Alaska hospitals plan for first 100 out-of-state health care workers arriving next week
There are significant logistical challenges and questions how best to allocate them
JUNEAU, Alaska (KTUU) - State officials have been told that around 100 health care workers from the Lower 48 will be on the ground and working in Alaska’s hospitals early next week.
The remaining 373 personnel requested by the state are expected to be in Alaska within two weeks, said Heidi Hedberg, director of the Division of Public Health.
Jared Kosin, head of the Alaska State Hospitals and Nursing Homes Association, said that would be a “game changer” in relieving the state’s strained health care system and could even add capacity to treat an unprecedented COVID-19 case surge.
“I think we’re all holding our breath and not believing it until we see it and the quality of the staff,” he added. “But we are planning as if this is going to happen.”
The doubts come because hospitals themselves have sought health care workers from Outside, but haven’t found many available. Other states have made similar emergency requests for out-of-state health care personnel and not seen them completely filled.
Alaska’s request was made earlier in the month. The $87 million contract was signed with DLH Solutions, Inc. on Tuesday and will be reimbursed by the Federal Emergency Management Agency.
On Thursday, the Georgia-based contractor told state health officials that it had identified all the people needed to fulfil the contract. Each health care worker will be on short-term 30-day contracts, but Hedberg said the contractor has plans to extend the time they work in Alaska.
“They’re going to offer the opportunity to have them rotate if these individuals want to experience different communities and different work environments,” she added.
The state’s contract is for 90 days with the option for three 30-day renewals. It includes close to 300 registered nurses, over 100 certified nursing assistants and a mix of other health care personnel.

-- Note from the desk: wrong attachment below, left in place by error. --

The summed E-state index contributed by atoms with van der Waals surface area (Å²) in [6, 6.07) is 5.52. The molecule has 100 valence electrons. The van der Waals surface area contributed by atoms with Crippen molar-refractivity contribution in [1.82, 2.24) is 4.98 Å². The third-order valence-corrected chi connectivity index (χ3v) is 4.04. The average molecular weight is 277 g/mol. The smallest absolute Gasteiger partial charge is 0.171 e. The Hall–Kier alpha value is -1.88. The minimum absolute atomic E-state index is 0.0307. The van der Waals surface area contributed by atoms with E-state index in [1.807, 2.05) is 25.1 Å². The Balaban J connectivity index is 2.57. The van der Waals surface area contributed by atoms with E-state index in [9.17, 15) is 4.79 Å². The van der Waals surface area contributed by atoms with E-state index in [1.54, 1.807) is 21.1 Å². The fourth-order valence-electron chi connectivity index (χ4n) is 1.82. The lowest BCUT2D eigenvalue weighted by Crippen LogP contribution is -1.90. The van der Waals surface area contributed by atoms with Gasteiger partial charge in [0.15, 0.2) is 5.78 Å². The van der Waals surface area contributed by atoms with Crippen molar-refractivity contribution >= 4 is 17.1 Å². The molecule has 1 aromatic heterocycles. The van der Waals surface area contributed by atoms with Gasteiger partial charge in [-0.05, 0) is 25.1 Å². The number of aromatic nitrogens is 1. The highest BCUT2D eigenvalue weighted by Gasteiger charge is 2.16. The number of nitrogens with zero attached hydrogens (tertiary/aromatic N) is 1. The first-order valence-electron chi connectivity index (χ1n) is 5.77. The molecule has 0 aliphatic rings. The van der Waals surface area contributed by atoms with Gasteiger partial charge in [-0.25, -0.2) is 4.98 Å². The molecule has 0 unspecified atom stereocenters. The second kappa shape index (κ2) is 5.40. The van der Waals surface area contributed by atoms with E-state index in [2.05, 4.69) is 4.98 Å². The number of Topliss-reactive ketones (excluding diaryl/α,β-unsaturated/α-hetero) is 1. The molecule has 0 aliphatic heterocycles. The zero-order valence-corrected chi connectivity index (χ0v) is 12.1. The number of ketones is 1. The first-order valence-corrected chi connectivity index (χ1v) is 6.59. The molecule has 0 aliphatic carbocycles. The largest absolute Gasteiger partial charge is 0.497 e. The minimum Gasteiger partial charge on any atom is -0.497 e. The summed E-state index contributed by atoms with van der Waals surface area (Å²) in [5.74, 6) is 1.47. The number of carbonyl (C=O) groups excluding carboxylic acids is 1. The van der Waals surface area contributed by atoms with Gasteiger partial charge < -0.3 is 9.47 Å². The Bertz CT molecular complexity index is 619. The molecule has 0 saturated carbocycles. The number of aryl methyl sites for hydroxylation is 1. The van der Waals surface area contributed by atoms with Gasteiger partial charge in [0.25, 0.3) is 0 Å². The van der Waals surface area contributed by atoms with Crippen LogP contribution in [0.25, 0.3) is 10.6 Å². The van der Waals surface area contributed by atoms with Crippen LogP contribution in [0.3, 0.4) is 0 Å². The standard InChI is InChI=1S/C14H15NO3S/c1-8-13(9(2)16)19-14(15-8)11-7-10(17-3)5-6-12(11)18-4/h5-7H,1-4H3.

The state commerce department is now working around the clock to grant emergency courtesy licenses to get the nurses and other personnel working next week.
“The amount of logistics behind this is pretty extraordinary,” Kosin said.
There is the need to train workers, get background checks and fingerprinting completed and to get personnel up to speed with the tribal health care system. And then there’s the rapidly changing picture of need.
In early September, state hospitals submitted requests for staff. Providence Alaska Medical Center asked for 97 nurses with different specializations and 44 certified nursing assistants.
In the past month, the COVID-19 situation in Alaska has worsened. Crisis standards of care have been enabled statewide and hot spots have changed, meaning the personnel might be sent to different facilities as needed.
A meeting was held on Thursday between hospital administrators, state officials and representatives from DLH Solutions. Kosin said it was inspiring to hear the heads of hospitals working together with some essentially withdrawing their personnel requests, even though they still need them, because other hospitals needed workers more.
There are different ideas about how these workers can best be allocated across Alaska.
“One school of thought is that if you could clear out Anchorage, extend it and build it up, you can facilitate transfers in,” Kosin said. “It might help the whole system speed up.”
Anchorage has the state’s largest hospitals with the specialist care that other hospitals rely on. The strained system has meant transfers from rural Alaska have been delayed, sometimes with tragic results.
That could see the majority of the first wave of these health care workers stay in Anchorage, Kosin said, with some then sent to hard hit areas like the Matanuska-Susitna Borough. Final decisions will be made through the weekend, he added.
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